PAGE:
Biological Safety

Providing support, in the form of risk assessment, review, consultation and training, for research at UC Berkeley that involves the use of recombinant DNA, biohazardous materials and biological toxins.

Biological Spill Kit Instructions

Chips (Toan) Hoai
When a biological spill occurs Alert people in the immediate area. Check yourself for contamination. Assess the situation: Are you wearing all of the necessary PPE to clean this spill? Cover the spill and the area around the spill with absorbent material. Pour freshly made 10% bleach on absorbent materials in a spiral motion, starting from the outside of the spill working your way into the center. Allow a 20-minute contact period. Wipe down any contaminated stationary equipment or furniture with an appropriate disinfectant. Use forceps, tongs, or broom to remove...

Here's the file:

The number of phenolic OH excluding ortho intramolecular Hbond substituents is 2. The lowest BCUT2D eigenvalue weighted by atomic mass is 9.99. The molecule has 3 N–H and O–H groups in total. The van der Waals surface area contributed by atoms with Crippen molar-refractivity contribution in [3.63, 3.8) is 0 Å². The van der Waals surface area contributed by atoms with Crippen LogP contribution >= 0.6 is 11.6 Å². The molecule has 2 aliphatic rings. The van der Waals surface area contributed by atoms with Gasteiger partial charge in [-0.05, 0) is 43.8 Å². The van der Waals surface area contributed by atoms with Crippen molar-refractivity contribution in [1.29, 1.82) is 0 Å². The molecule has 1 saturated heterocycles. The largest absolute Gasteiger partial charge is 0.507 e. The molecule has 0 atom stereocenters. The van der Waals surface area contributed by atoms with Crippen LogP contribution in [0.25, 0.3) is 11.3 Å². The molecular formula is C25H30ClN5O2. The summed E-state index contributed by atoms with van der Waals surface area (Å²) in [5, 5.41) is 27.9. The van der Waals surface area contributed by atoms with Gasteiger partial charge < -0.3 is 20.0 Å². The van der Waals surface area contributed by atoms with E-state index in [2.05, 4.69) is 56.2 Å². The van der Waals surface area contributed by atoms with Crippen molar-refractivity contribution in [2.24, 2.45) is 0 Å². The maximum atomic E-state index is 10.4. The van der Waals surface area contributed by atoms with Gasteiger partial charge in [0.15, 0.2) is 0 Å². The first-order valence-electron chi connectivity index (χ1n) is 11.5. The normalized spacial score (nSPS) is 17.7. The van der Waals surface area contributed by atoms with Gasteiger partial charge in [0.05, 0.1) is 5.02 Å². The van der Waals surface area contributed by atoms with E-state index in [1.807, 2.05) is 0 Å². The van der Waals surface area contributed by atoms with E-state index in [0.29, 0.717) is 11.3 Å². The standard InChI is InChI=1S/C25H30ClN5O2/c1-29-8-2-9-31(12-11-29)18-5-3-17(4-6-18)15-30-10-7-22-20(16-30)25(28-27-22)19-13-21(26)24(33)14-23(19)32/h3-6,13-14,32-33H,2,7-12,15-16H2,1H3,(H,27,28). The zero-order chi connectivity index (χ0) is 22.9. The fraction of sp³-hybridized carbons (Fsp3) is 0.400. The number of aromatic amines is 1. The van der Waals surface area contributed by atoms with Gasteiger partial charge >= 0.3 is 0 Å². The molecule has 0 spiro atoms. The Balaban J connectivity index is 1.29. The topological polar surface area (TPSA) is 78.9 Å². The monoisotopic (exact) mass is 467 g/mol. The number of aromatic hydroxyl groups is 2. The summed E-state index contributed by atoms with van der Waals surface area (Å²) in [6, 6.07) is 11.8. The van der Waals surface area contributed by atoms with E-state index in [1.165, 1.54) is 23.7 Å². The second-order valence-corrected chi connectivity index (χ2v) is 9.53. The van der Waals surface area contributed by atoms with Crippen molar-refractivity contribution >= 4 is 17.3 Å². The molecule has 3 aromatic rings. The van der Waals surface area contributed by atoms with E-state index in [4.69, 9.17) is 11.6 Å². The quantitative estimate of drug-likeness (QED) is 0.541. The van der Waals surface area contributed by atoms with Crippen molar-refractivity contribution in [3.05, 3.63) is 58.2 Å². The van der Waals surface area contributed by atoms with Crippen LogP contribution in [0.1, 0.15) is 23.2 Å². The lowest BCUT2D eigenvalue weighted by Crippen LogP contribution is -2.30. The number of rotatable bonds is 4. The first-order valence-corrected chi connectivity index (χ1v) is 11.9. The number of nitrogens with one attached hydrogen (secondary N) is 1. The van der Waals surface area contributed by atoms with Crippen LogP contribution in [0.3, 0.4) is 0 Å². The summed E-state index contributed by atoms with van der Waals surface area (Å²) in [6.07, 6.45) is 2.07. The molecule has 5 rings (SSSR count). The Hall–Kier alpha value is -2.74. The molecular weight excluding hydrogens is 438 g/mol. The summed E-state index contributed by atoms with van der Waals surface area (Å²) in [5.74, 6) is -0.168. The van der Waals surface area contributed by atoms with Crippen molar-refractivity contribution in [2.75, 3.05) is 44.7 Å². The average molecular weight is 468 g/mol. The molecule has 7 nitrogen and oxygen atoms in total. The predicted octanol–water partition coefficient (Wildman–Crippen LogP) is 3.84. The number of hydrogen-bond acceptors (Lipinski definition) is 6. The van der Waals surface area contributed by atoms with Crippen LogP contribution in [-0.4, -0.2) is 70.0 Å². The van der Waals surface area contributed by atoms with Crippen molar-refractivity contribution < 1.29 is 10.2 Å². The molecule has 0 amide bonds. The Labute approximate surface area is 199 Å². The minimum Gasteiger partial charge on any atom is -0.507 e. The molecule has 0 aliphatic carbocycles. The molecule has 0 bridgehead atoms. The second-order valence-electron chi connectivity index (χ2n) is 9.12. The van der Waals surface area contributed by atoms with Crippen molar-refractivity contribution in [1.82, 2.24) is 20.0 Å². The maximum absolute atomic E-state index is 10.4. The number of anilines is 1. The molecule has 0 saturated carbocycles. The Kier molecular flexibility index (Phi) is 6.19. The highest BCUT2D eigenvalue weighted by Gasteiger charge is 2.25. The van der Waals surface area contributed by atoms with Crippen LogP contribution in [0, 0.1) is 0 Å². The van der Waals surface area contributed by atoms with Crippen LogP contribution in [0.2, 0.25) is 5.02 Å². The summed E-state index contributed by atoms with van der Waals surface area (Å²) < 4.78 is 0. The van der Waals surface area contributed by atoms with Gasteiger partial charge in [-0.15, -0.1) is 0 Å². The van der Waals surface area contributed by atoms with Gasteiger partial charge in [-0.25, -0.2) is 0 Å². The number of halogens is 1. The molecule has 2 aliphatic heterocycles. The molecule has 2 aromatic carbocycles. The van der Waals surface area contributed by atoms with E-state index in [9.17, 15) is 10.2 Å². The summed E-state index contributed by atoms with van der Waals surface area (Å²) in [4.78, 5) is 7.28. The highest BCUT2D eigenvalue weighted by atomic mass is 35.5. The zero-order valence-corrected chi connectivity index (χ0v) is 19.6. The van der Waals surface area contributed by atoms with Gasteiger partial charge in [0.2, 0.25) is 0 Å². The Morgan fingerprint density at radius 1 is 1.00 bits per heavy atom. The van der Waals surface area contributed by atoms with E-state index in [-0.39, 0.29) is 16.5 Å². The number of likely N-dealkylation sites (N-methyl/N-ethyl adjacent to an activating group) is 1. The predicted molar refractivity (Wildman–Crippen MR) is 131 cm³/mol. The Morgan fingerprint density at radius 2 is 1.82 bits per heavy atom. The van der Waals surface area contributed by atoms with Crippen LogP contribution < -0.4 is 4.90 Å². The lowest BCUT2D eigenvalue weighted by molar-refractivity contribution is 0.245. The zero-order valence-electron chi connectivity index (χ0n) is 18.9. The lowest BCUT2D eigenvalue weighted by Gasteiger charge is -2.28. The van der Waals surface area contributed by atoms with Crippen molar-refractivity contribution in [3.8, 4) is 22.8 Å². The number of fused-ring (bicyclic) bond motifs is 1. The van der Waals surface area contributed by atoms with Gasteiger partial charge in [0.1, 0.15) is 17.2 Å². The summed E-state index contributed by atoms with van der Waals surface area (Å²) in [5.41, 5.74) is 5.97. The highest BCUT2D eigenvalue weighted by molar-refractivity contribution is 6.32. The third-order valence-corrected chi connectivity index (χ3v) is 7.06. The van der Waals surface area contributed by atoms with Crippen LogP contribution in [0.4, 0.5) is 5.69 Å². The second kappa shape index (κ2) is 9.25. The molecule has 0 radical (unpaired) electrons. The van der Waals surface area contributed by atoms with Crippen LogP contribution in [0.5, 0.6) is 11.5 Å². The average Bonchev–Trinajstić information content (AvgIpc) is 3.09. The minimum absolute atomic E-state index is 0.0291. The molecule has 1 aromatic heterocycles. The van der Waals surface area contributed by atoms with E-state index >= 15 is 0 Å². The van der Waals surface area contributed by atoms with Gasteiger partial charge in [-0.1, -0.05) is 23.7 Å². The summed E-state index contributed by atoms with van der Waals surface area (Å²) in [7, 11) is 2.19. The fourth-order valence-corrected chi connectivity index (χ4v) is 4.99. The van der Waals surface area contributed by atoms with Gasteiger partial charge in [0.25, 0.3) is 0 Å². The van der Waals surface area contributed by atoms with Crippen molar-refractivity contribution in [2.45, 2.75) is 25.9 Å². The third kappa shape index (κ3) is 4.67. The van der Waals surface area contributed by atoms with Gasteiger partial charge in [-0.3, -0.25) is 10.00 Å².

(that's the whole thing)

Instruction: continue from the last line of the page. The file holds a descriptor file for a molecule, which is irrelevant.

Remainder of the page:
West Nile Virus

Office of Environment, Health & Safety

West Nile (WN) virus originated in remote areas of Africa, Asia, eastern Europe, and the Middle East. It is transmitted by mosquitoes. The virus was first detected in the United States in New York City in 1999. Usually people and animals that are infected with the virus show no symptoms or suffer only mild illness. In rare cases, the virus can cause a more serious condition called encephalitis, an inflammation of the brain, which can be fatal. Individuals over the age of 50 have the highest risk for encephalitis caused by WN virus.

Guidelines for Handling Animal Reservoirs of Hantaviruses

Office of Environment, Health & Safety

These guidelines are based on practices recommended by the Centers for Disease Control and Prevention (CDC) in areas known to have produced fatal human cases of Hantavirus Pulmonary Syndrome (HPS). The guidelines have been modified by the University of California, Berkeley (UC Berkeley) to address fieldwork in areas of undefined risk, and to educate employees on how best to protect against hantavirus infection in the field. The guidelines are reissued as additional information about fieldwork practices and the epidemiology of hantaviruses becomes available.